Defense Media Network

Army Contracting Command

Brig. Gen. Camille Nichols, the ECC commanding general, has around 10 percent of the overall ACC workforce assigned to about $4 billion in annual contracts that deal with day-to-day facilities. The size of ECC can be misleading in terms of the complexity of its mission.

“We do the back office work that keeps bases running and troops moving around Europe, Japan, Southwest Asia, and so on,” Nichols said. “That covers everything from road cleaning to emergency plumbing – lots and lots of little stuff that takes a lot of time, stuff you often take for granted but still must be done.

“ECC has three main mission sets. The first is to provide day-to-day contracting support for all the overseas activities the Army has. The second is to be the force provider to the Army to have expeditionary contracting assets deployed anywhere in the world anytime. The last mission is to deploy the headquarters, should the need arise, for a very large scale contingency or expeditionary contracting mission beyond the scale of something a forward deployed brigade commander could handle.”

While ECC is not directly responsible for contracts in Iraq and Afghanistan, what happens there nonetheless affects both the workload and personnel requirements for ECC, which have been on a constant growth track since its creation at the start of FY 08. This is driven, according to Nichols, by secondary effects of the buildup in Iraq and Afghanistan.

“The ops tempo all around the world is pretty high, which impacts us. Because we will not reach our end strength until the end of 2012, every new team I get activated already has missions waiting for them. So we’re not really being shaped by Iraq and Afghanistan specifically, but by the total world situation,” Nichols said. “The amount of contracting in general, which has been going up every year on a scale of 10 to 20 percent, continues across all of the contracting commands as more units are moving and resetting their force.

“Eighteen months after activation, I have 53 percent of my authorized civilian and military manpower. The final location decision for my headquarters has not been made, which creates turmoil, especially with civilian employees who want to know where they will be located before taking a new job. So standing up something new – knowing we won’t stay in the AMC Headquarters building at Fort Belvoir – has slowed our ability to attract people. But, in the last six months, we’ve made a lot of progress.

“We still feel we are on track and make a difference today and every day, providing some of the oversight and interaction with tactical units going to locations around the world other than Afghanistan and Iraq. So our capabilities, in terms of supporting Army missions even without a permanent headquarters, are going strong.”

“The Army had recognized the need to create teams under contracting brigades and had plans in place for seven such brigades, four of which had been stood up when the ECC was activated. A year ago all four were moved from the Army Sustainment Command to the ECC, and two new brigades stood up this summer, one in San Antonio [Texas] and one in Hawaii, to support USARPAC [U.S. Army-Pacific],” Nichols said.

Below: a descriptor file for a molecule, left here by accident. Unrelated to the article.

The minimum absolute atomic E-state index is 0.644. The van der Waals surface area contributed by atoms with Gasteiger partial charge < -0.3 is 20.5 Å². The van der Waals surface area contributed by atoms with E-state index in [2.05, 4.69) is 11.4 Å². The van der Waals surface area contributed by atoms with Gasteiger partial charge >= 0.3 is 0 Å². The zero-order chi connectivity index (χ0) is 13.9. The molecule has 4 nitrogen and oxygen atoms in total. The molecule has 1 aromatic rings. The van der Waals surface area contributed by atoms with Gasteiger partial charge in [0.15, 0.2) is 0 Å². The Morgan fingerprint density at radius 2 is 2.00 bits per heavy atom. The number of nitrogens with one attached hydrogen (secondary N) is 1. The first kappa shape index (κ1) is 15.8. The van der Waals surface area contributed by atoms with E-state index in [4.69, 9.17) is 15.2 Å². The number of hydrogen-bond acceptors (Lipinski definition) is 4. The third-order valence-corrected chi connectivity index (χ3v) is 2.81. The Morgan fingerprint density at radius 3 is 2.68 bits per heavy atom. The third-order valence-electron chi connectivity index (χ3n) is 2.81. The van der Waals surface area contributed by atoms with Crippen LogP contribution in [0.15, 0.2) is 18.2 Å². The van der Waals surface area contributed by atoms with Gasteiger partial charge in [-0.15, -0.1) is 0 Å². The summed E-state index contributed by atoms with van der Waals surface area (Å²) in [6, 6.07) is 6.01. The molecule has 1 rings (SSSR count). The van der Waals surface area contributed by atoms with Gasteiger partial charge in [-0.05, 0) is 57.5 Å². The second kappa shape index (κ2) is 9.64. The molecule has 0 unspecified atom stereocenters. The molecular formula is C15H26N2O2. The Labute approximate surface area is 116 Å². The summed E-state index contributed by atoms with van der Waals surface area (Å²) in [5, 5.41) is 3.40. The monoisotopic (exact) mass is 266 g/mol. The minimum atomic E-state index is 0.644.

“The last of the seven brigades that have been re-evaluated will be supporting the Army component of AFRICOM [African Command]. That is scheduled to stand up in 2012, so we certainly have time for the Army to sort out support to that command and figure out its final location. Even with two new brigades now standing up, we have a little less than half our total force, so we are still growing the military side of this organization and won’t complete it all until 2012.”

One significant feature of ECC is that it has many more military contracting professionals than previously existed in the Army. About one-third of the 107-member ECC Headquarters staff is uniformed military, with the balance Department of the Army civilians. The increase in military officers and the introduction of an enlisted contracting corps is a sea change from how the Army contracting field looked on Sept. 11, 2001. The military component greatly improves the ability to forward deploy with the Warfighter.

“The concept behind the military is that the BCT [brigade combat team] has to go anywhere in the world with its enablers – and we are one of those – so as the Army force structure changes, we will as well,” said Nichols. “We are nearby as they plan their missions and strategize on the best way to get logistics and services if they decide to contract for those. Our overseas presence helps us to do that, as does our presence alongside the divisions and corps in CONUS. This means the ECC does more than just contract. They also train with the war fighting units before they deploy and help the units plan for how contractors will be used to support the war fighting effort.”

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J.R. Wilson has been a full-time freelance writer, focusing primarily on aerospace, defense and high...